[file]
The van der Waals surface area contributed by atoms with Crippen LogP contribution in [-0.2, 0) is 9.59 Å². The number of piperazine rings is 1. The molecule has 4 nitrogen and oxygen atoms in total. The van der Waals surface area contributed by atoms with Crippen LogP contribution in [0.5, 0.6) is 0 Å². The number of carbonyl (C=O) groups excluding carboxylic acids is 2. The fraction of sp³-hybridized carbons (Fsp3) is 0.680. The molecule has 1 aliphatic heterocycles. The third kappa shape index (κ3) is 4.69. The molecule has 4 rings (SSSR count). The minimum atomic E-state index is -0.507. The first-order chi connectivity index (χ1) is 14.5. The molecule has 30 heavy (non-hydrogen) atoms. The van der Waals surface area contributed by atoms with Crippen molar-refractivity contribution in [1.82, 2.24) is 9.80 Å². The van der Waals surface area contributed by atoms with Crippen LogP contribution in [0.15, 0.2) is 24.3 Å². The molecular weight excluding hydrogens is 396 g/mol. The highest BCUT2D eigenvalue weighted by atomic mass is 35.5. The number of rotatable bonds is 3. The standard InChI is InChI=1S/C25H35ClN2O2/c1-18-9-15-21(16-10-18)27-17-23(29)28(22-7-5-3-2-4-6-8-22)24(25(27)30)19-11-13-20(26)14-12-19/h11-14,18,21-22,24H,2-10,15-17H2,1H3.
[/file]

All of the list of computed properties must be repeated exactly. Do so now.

The van der Waals surface area contributed by atoms with Crippen LogP contribution in [-0.2, 0) is 9.59 Å². The number of piperazine rings is 1. The molecule has 4 nitrogen and oxygen atoms in total. The van der Waals surface area contributed by atoms with Crippen LogP contribution in [0.5, 0.6) is 0 Å². The number of carbonyl (C=O) groups excluding carboxylic acids is 2. The fraction of sp³-hybridized carbons (Fsp3) is 0.680. The molecule has 1 aliphatic heterocycles. The third kappa shape index (κ3) is 4.69. The molecule has 4 rings (SSSR count). The minimum atomic E-state index is -0.507. The first-order chi connectivity index (χ1) is 14.5. The molecule has 30 heavy (non-hydrogen) atoms. The van der Waals surface area contributed by atoms with Crippen molar-refractivity contribution in [1.82, 2.24) is 9.80 Å². The van der Waals surface area contributed by atoms with Crippen LogP contribution in [0.15, 0.2) is 24.3 Å². The molecular weight excluding hydrogens is 396 g/mol. The highest BCUT2D eigenvalue weighted by atomic mass is 35.5. The number of rotatable bonds is 3. The standard InChI is InChI=1S/C25H35ClN2O2/c1-18-9-15-21(16-10-18)27-17-23(29)28(22-7-5-3-2-4-6-8-22)24(25(27)30)19-11-13-20(26)14-12-19/h11-14,18,21-22,24H,2-10,15-17H2,1H3.